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LibraryThing ReviewUser Review - mahallett - LibraryThing
Very interesting what she chose to tell us. No romances. lots of difficult travelling.The difficulties of the theatre and the acclaim of the audience. Bad health. Great vigour. Read on line. Read full review
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admirable adored Adrienne Lecouvreur ambulance answered arms arrived Arthur Meyer artistes asked aunt beautiful began Brabender burst carriage charming child cold Comedie Francaise Conservatoire costume cried Croizette dear delighted door dress Duquesnel Emile Augier everything exclaimed eyes face father felt flowers francs French friends gave gentle girl godfather Grand-Champs hair hands head heard Hernani hundred Jarrett kissed knew lady laughing looked Madame Guerard Mademoiselle mamma Marie Lloyd Marshal Canrobert Mile Monsieur morning Mother St Mounet-Sully never night o'clock Odeon once opened pale Paris performance Perrin petit Dame Phedre piece play poor pretty Raymond Deslandes rehearsal replied role round Sarah Bernhardt seated seemed sent sister sleep Sophie Soubise stage suddenly tears Tergnier theatre Theatre Francais thought thousand francs told took turned Victor Hugo voice wanted woman words young
Page 388 - De l'âpre hiver pour longtemps prisonniers. Nous rêvons à ta vue aux rayons printaniers Qui font fleurir les primevères ! Oui, c'est au doux printemps que tu nous fais rêver ! Oiseau des pays bleus, lorsque tu viens braver L'horreur de nos saisons perfides. Aux clairs rayonnements d'un chaud soleil de mai, Nous croyons voir, du fond d'un bosquet parfumé, Surgir la reine des sylphides ! Mais non : de floréal ni du blond messidor.
Page 51 - She went all over the convent and into the garden, and she had to sit down because she could not get her breath. They fetched her something to bring her round, and she was so pale, oh, so pale. I was very sorry for her, and Sister St. Appoline told me what she did was killing her, for she was an actress; and so I won't be an actress — I won't!
Page 352 - ... managed to prevent the poor woman from falling head first down the staircase. Very much hurt though she was, and a trifle confused, she thanked me in such a gentle dreamy voice that my heart began to beat with emotion. " You might have been killed, Madame," I said, " down that horrible staircase.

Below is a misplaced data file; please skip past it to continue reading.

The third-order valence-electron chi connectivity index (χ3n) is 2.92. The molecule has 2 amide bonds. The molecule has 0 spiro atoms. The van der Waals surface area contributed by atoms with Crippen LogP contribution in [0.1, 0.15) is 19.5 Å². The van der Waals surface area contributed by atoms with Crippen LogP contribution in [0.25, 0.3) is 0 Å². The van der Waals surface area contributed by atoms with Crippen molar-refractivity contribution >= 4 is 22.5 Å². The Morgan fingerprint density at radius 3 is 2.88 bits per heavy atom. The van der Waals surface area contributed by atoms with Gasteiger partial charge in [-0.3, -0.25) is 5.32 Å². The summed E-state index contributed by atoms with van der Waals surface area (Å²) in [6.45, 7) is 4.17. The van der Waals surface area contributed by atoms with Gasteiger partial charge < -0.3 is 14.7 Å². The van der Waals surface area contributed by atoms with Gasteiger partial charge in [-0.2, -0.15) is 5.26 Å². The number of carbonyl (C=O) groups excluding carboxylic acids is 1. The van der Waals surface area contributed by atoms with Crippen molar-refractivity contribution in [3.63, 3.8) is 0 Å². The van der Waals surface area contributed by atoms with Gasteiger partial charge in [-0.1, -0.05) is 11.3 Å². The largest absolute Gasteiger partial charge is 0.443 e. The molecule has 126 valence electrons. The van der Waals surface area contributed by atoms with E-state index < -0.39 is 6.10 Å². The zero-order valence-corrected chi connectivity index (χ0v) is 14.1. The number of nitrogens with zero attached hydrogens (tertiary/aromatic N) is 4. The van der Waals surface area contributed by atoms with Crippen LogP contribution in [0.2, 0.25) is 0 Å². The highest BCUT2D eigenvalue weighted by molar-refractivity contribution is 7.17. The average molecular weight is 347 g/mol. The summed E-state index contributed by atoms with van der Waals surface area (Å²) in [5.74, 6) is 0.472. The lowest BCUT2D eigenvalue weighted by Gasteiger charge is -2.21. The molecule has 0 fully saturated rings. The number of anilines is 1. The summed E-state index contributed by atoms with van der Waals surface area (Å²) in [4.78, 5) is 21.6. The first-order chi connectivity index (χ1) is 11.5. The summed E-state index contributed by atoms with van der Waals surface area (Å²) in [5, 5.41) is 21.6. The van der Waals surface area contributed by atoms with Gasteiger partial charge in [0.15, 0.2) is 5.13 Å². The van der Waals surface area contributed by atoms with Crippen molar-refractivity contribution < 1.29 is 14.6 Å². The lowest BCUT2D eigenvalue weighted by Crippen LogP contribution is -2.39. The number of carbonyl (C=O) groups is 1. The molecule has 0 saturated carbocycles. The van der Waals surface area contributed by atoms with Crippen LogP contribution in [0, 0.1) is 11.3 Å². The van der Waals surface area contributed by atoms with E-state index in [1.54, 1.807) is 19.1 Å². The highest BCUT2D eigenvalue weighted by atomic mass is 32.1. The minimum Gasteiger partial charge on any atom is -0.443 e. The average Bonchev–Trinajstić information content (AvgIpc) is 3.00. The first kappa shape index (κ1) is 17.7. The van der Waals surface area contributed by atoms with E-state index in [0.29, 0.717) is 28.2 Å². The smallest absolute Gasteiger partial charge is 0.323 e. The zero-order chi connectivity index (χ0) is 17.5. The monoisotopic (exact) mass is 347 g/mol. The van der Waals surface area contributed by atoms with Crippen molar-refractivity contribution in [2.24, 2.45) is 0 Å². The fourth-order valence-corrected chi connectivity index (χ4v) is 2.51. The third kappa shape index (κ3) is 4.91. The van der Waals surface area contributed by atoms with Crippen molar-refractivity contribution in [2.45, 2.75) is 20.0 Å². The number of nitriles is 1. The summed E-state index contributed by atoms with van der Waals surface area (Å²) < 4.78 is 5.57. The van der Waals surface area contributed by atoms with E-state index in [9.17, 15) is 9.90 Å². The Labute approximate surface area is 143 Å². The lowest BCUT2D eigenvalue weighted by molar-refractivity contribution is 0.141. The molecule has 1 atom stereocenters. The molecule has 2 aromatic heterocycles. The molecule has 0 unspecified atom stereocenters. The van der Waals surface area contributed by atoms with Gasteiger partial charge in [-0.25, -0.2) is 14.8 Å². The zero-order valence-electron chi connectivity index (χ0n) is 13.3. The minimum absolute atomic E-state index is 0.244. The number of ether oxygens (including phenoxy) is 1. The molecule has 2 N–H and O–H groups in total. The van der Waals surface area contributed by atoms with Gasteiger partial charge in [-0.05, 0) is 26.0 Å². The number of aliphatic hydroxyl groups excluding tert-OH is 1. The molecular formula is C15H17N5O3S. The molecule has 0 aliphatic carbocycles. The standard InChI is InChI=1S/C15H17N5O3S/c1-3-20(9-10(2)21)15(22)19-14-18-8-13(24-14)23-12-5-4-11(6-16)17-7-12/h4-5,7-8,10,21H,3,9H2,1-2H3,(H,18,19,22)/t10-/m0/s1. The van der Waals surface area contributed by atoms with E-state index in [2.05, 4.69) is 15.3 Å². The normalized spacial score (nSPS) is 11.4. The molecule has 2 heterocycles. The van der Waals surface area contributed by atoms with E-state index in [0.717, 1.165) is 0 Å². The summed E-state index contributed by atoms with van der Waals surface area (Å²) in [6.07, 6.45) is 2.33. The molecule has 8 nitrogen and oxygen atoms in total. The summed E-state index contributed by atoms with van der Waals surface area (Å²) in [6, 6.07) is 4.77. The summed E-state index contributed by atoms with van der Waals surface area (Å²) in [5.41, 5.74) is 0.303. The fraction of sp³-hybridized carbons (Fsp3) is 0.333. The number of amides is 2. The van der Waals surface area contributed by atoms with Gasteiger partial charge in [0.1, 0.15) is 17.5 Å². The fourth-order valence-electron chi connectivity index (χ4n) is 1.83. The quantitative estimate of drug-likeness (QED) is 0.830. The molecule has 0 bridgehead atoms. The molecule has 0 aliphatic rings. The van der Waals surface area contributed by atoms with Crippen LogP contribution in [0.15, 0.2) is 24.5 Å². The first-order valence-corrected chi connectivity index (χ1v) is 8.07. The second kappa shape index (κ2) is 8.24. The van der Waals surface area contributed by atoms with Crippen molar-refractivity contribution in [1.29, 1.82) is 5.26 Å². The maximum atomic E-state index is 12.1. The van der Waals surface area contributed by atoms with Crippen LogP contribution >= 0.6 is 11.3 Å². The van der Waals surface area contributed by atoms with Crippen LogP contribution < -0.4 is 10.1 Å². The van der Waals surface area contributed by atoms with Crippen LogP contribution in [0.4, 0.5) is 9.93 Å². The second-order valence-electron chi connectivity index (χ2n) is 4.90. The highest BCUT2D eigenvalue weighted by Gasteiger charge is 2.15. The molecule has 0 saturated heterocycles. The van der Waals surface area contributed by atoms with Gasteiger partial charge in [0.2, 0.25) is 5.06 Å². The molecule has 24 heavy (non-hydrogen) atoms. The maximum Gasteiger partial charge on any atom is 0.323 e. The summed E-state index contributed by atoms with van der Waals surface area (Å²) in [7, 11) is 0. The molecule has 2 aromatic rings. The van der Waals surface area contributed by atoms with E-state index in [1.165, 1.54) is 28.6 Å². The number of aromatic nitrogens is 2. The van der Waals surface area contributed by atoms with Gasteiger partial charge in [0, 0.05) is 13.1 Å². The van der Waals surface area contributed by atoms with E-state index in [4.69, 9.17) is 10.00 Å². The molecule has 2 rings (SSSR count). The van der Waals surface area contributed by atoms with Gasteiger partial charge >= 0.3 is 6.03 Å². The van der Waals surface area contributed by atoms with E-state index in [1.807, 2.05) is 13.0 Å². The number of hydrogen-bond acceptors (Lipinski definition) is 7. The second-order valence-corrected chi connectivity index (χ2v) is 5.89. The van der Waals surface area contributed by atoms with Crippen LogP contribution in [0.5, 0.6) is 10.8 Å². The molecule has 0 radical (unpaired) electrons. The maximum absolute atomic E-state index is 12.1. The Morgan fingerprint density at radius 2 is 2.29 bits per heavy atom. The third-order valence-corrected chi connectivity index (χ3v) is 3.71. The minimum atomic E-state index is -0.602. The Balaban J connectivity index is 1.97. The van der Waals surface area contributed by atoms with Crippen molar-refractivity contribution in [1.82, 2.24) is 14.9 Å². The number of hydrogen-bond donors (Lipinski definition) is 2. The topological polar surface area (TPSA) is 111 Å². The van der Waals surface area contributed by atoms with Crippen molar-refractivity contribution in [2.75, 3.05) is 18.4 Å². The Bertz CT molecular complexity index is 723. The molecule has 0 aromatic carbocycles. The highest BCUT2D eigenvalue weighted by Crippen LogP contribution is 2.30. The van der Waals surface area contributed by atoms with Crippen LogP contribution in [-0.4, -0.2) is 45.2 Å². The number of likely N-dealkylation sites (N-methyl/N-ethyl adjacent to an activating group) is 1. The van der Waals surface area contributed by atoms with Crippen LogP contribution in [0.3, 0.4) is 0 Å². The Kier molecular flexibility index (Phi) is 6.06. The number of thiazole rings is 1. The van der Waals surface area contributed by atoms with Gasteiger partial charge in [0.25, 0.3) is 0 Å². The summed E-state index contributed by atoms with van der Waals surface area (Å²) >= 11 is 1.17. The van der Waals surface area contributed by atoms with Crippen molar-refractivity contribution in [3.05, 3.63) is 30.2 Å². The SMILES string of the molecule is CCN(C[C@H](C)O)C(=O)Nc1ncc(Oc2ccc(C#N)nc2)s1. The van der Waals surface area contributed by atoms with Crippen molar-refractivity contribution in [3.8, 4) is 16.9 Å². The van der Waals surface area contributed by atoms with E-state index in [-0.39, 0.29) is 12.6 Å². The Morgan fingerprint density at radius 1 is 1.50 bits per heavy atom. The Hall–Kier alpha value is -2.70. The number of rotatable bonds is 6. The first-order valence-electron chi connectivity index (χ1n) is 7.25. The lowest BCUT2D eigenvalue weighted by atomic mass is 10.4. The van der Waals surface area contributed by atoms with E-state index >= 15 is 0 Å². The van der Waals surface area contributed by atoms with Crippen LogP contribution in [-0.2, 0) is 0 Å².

Page 315 - Presently the door burst open, and the cheetah, beside himself with joy, sprang like a tiger out of his cage, wild with liberty. He rushed at the trees and made straight for the dogs, who all four began to howl with terror. The parrot was excited, and uttered shrill cries; and the monkey, shaking his cage about, gnashed his teeth to distraction.
Page ix - My mother was fond of travelling: she would go from Spain to England, from London to Paris, from Paris to Berlin, and from there to Christiania; then she would come back, embrace me, and set out again for Holland, her native country. She used to send my nurse clothing for herself and cakes for me. To one of my aunts she would write: "Look after little Sarah; I shall return in a month's time.
Page 352 - Hessler?" she continued, looking earnestly at me. " No, madame," I answered ; " my name is Sarah Bernhardt." She stepped back and drawing herself up, her face very pale and her brows knitted, she said in a mournful voice, a voice that was scarcely audible, " I am the widow of President Lincoln." I, too, stepped back and a thrill of anguish ran through me, for I had just done this unhappy woman the only service that I ought not to have done her — I had saved her from death. Her husband had been...
Page 309 - The reason I sent for you here, Madame, is because I wanted to tell you my reasons for acting as I have done. I have thought it over and have decided not to tell you them to-day.
Page 411 - After the knife had fallen, she mingled with the crowd, and was 'sick at heart and desperate. There was not a word of gratitude to this man, not a murmur of vengeance or revolt.' She 'felt inclined to cry out "Brutes that you are ! kneel down and kiss the stones that the blood of this poor madman has stained for your sakes, for you, because he believed in you!
Page 295 - We passed on through a crowd offering us flowers and shaking hands, and I soon saw that I was more favoured than the others. This slightly embarrassed me, but I was delighted all the same. One of my comrades who was just near, and with whom I was not a favourite, said to me in a spiteful tone: "They'll make you a carpet of flowers soon." "Here is one!" exclaimed a young man, throwing an armful of lilies on the ground in front of me. I stopped short, rather confused, not daring to walk on these white...